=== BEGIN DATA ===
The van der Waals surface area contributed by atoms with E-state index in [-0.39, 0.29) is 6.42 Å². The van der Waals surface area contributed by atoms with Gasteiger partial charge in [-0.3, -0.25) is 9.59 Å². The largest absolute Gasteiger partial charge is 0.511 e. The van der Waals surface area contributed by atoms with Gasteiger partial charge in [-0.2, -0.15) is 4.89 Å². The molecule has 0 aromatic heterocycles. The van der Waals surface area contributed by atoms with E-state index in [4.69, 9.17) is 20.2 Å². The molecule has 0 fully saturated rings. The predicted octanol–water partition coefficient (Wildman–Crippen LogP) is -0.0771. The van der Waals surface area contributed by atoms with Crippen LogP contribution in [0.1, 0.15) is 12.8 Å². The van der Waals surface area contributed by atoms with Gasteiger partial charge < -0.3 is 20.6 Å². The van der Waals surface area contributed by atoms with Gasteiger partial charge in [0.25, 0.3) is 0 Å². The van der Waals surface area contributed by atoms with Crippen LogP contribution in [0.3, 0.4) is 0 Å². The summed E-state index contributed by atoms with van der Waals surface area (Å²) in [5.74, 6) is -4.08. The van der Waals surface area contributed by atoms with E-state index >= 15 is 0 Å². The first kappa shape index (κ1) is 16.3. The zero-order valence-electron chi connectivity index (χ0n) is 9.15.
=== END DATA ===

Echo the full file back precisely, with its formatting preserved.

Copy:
The van der Waals surface area contributed by atoms with E-state index in [-0.39, 0.29) is 6.42 Å². The van der Waals surface area contributed by atoms with Gasteiger partial charge in [-0.3, -0.25) is 9.59 Å². The largest absolute Gasteiger partial charge is 0.511 e. The van der Waals surface area contributed by atoms with Gasteiger partial charge in [-0.2, -0.15) is 4.89 Å². The molecule has 0 aromatic heterocycles. The van der Waals surface area contributed by atoms with E-state index in [4.69, 9.17) is 20.2 Å². The molecule has 0 fully saturated rings. The predicted octanol–water partition coefficient (Wildman–Crippen LogP) is -0.0771. The van der Waals surface area contributed by atoms with Crippen LogP contribution in [0.1, 0.15) is 12.8 Å². The van der Waals surface area contributed by atoms with Gasteiger partial charge < -0.3 is 20.6 Å². The van der Waals surface area contributed by atoms with Gasteiger partial charge in [0.25, 0.3) is 0 Å². The van der Waals surface area contributed by atoms with Crippen LogP contribution in [0.3, 0.4) is 0 Å². The summed E-state index contributed by atoms with van der Waals surface area (Å²) in [5.74, 6) is -4.08. The van der Waals surface area contributed by atoms with E-state index >= 15 is 0 Å². The first kappa shape index (κ1) is 16.3. The zero-order valence-electron chi connectivity index (χ0n) is 9.15.